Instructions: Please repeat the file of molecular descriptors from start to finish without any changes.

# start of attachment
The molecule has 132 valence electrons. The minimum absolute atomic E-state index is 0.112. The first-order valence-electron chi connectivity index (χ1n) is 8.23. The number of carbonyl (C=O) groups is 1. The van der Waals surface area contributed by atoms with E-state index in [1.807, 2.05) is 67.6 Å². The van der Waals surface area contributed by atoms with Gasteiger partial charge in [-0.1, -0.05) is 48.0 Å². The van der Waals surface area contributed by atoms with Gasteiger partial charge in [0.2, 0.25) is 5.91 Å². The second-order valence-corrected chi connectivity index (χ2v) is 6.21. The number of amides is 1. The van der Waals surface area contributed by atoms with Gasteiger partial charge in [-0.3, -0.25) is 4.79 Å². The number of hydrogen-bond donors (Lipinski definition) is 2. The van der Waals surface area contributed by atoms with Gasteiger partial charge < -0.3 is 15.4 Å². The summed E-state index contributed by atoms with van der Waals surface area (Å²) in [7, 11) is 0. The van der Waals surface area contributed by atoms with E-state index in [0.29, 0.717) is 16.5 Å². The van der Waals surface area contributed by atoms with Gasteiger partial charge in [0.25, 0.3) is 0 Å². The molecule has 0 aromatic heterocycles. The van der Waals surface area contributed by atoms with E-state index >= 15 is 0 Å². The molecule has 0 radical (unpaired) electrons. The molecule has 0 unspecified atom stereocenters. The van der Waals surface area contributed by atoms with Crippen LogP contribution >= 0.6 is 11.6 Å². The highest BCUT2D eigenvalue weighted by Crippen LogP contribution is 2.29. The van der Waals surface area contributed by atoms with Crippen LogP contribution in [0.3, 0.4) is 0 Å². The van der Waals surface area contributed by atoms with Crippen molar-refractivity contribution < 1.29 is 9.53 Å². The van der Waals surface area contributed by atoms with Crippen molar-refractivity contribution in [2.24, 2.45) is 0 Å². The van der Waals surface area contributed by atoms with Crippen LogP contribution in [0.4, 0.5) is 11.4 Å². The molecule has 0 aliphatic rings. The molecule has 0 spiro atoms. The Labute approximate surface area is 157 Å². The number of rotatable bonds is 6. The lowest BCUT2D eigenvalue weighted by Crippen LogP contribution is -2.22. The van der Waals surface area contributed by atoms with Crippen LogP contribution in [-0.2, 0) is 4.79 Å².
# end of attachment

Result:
The molecule has 132 valence electrons. The minimum absolute atomic E-state index is 0.112. The first-order valence-electron chi connectivity index (χ1n) is 8.23. The number of carbonyl (C=O) groups is 1. The van der Waals surface area contributed by atoms with E-state index in [1.807, 2.05) is 67.6 Å². The van der Waals surface area contributed by atoms with Gasteiger partial charge in [-0.1, -0.05) is 48.0 Å². The van der Waals surface area contributed by atoms with Gasteiger partial charge in [0.2, 0.25) is 5.91 Å². The second-order valence-corrected chi connectivity index (χ2v) is 6.21. The number of amides is 1. The van der Waals surface area contributed by atoms with Gasteiger partial charge in [-0.3, -0.25) is 4.79 Å². The number of hydrogen-bond donors (Lipinski definition) is 2. The van der Waals surface area contributed by atoms with Gasteiger partial charge < -0.3 is 15.4 Å². The summed E-state index contributed by atoms with van der Waals surface area (Å²) in [7, 11) is 0. The van der Waals surface area contributed by atoms with E-state index in [0.29, 0.717) is 16.5 Å². The van der Waals surface area contributed by atoms with Gasteiger partial charge in [0.25, 0.3) is 0 Å². The molecule has 0 aromatic heterocycles. The van der Waals surface area contributed by atoms with E-state index >= 15 is 0 Å². The molecule has 0 radical (unpaired) electrons. The molecule has 0 unspecified atom stereocenters. The van der Waals surface area contributed by atoms with Crippen LogP contribution >= 0.6 is 11.6 Å². The highest BCUT2D eigenvalue weighted by Crippen LogP contribution is 2.29. The van der Waals surface area contributed by atoms with Crippen LogP contribution in [0.3, 0.4) is 0 Å². The van der Waals surface area contributed by atoms with Crippen molar-refractivity contribution < 1.29 is 9.53 Å². The van der Waals surface area contributed by atoms with Crippen molar-refractivity contribution in [2.24, 2.45) is 0 Å². The van der Waals surface area contributed by atoms with Crippen LogP contribution in [0.4, 0.5) is 11.4 Å². The molecule has 0 aliphatic rings. The molecule has 0 spiro atoms. The Labute approximate surface area is 157 Å². The number of rotatable bonds is 6. The lowest BCUT2D eigenvalue weighted by Crippen LogP contribution is -2.22. The van der Waals surface area contributed by atoms with Crippen LogP contribution in [-0.2, 0) is 4.79 Å².